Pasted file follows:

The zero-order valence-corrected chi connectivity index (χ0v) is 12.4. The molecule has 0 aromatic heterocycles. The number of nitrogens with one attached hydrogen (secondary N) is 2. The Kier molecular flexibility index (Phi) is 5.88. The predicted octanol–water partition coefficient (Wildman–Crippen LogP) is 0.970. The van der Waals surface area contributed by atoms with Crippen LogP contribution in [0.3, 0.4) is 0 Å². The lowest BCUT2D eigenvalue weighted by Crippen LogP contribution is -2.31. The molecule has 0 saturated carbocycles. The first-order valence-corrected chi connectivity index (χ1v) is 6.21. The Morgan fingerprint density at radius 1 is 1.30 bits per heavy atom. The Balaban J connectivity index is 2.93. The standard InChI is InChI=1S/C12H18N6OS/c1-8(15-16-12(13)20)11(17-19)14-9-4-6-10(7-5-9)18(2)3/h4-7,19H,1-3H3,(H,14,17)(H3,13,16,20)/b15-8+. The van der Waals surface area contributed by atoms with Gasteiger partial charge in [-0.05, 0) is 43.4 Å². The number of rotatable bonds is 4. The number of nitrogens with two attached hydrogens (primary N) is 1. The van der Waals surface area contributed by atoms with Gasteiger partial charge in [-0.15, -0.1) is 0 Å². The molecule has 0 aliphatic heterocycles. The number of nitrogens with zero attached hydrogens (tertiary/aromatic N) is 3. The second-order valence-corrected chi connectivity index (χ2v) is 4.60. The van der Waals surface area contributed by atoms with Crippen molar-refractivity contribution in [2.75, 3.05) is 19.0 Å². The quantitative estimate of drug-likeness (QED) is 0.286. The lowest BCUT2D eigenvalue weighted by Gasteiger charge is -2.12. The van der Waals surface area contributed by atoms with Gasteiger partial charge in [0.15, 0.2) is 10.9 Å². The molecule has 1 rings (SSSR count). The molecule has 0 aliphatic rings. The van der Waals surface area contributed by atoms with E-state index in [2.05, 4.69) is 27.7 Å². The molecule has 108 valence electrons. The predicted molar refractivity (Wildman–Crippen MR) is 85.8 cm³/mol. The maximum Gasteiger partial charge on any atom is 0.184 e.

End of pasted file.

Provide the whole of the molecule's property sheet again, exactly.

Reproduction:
The zero-order valence-corrected chi connectivity index (χ0v) is 12.4. The molecule has 0 aromatic heterocycles. The number of nitrogens with one attached hydrogen (secondary N) is 2. The Kier molecular flexibility index (Phi) is 5.88. The predicted octanol–water partition coefficient (Wildman–Crippen LogP) is 0.970. The van der Waals surface area contributed by atoms with Crippen LogP contribution in [0.3, 0.4) is 0 Å². The lowest BCUT2D eigenvalue weighted by Crippen LogP contribution is -2.31. The molecule has 0 saturated carbocycles. The first-order valence-corrected chi connectivity index (χ1v) is 6.21. The Morgan fingerprint density at radius 1 is 1.30 bits per heavy atom. The Balaban J connectivity index is 2.93. The standard InChI is InChI=1S/C12H18N6OS/c1-8(15-16-12(13)20)11(17-19)14-9-4-6-10(7-5-9)18(2)3/h4-7,19H,1-3H3,(H,14,17)(H3,13,16,20)/b15-8+. The van der Waals surface area contributed by atoms with Gasteiger partial charge in [-0.05, 0) is 43.4 Å². The number of rotatable bonds is 4. The number of nitrogens with two attached hydrogens (primary N) is 1. The van der Waals surface area contributed by atoms with Gasteiger partial charge in [-0.15, -0.1) is 0 Å². The molecule has 0 aliphatic heterocycles. The number of nitrogens with zero attached hydrogens (tertiary/aromatic N) is 3. The second-order valence-corrected chi connectivity index (χ2v) is 4.60. The van der Waals surface area contributed by atoms with Crippen molar-refractivity contribution in [2.75, 3.05) is 19.0 Å². The quantitative estimate of drug-likeness (QED) is 0.286. The lowest BCUT2D eigenvalue weighted by Gasteiger charge is -2.12. The van der Waals surface area contributed by atoms with Gasteiger partial charge in [0.15, 0.2) is 10.9 Å². The molecule has 1 rings (SSSR count). The molecule has 0 aliphatic rings. The van der Waals surface area contributed by atoms with E-state index in [2.05, 4.69) is 27.7 Å². The molecule has 108 valence electrons. The predicted molar refractivity (Wildman–Crippen MR) is 85.8 cm³/mol. The maximum Gasteiger partial charge on any atom is 0.184 e.